Our first computer was a Swan PC that cost a thousand dollars, which seemed like a good deal because it had a 30 MB hard drive, rather than the 20 MB that was common at the time. It came with a tiny black-and-white monitor that died and had to be replaced under warranty several times. To back it up, a big stack of floppy disks was needed. We thought it was great anyway.
Settling into life as a young married couple had its ups and downs, but mostly ups. This year we moved from a small apartment into a nicer townhouse, with plans to buy a house and start a family in the near future.
One of the things our friends found amusing about us in college was that we gave each other stuffed animals, often in pairs. We also had a stuffed dog, affectionately known as “the Mutt,” which was a gift from a relative. Before the Internet, it wasn’t easy to search for things like that; but just by chance, a mate for the Mutt turned up at an odd-lots store and became the She-Mutt. We still have both of them decorating our home entertainment center.
Our first new car was a 1986 Chevrolet Cavalier. It had a few quirks, such as that this was the first year for which a center brake light was required, so it hadn’t been integrated into the design. Instead, a separate light was added on that stuck up behind the back seat, nicknamed the Cyclops light because it was so ugly. But overall, the car gave good service.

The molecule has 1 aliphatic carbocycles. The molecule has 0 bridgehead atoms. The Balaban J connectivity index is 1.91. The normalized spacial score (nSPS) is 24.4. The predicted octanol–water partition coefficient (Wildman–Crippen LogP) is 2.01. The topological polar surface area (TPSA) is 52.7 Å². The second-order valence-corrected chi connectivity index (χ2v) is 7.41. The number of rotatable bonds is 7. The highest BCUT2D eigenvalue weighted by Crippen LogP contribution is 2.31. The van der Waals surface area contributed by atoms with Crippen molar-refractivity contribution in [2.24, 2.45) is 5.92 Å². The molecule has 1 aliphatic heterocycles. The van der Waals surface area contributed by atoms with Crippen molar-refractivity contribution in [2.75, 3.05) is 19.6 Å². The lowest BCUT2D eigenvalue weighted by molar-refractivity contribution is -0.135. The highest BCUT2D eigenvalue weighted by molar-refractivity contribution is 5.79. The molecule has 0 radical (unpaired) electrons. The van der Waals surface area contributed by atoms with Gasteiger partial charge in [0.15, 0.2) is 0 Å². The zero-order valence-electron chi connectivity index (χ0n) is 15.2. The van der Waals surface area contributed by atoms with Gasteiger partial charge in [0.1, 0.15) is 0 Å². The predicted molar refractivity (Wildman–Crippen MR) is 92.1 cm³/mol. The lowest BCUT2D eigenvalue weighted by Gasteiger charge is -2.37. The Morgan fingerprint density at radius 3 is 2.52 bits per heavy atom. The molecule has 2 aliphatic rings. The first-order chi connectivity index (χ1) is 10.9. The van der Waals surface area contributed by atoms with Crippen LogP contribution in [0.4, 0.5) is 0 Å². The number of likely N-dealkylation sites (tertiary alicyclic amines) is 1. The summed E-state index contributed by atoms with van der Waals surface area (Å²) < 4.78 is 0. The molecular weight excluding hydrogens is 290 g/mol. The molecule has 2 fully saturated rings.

The most memorable event of this year was our engagement at Christmas. Instead of a conventional proposal, the ring was wrapped up in a Christmas gift box, which gave the impression that it would be a bracelet or necklace. Unexpectedly finding an engagement ring in the box was quite a surprise indeed, and a welcome one!
Automated teller machines were just coming into use while we were in college. To encourage people to use them more often, our bank had a contest in which some ATM receipts were marked as prize-winners. Most of the prizes were small promotional items like this bag, but we also had the good fortune to win a 19-inch color TV. That was a fabulous luxury for students in those days, replacing the black-and-white TV we’d been using.
We met in the video arcade on campus, where our favorite game was Mr. Do!
Featuring a clown that threw a power-ball to disintegrate hungry monsters or dropped apples to squish them, this game had enough quirky twists to keep it interesting. An apple might break to reveal a lucky diamond inside, which was worth a free game if the clown could get to the diamond before it vanished. We felt as if we had “won the diamond” by being lucky enough to find each other!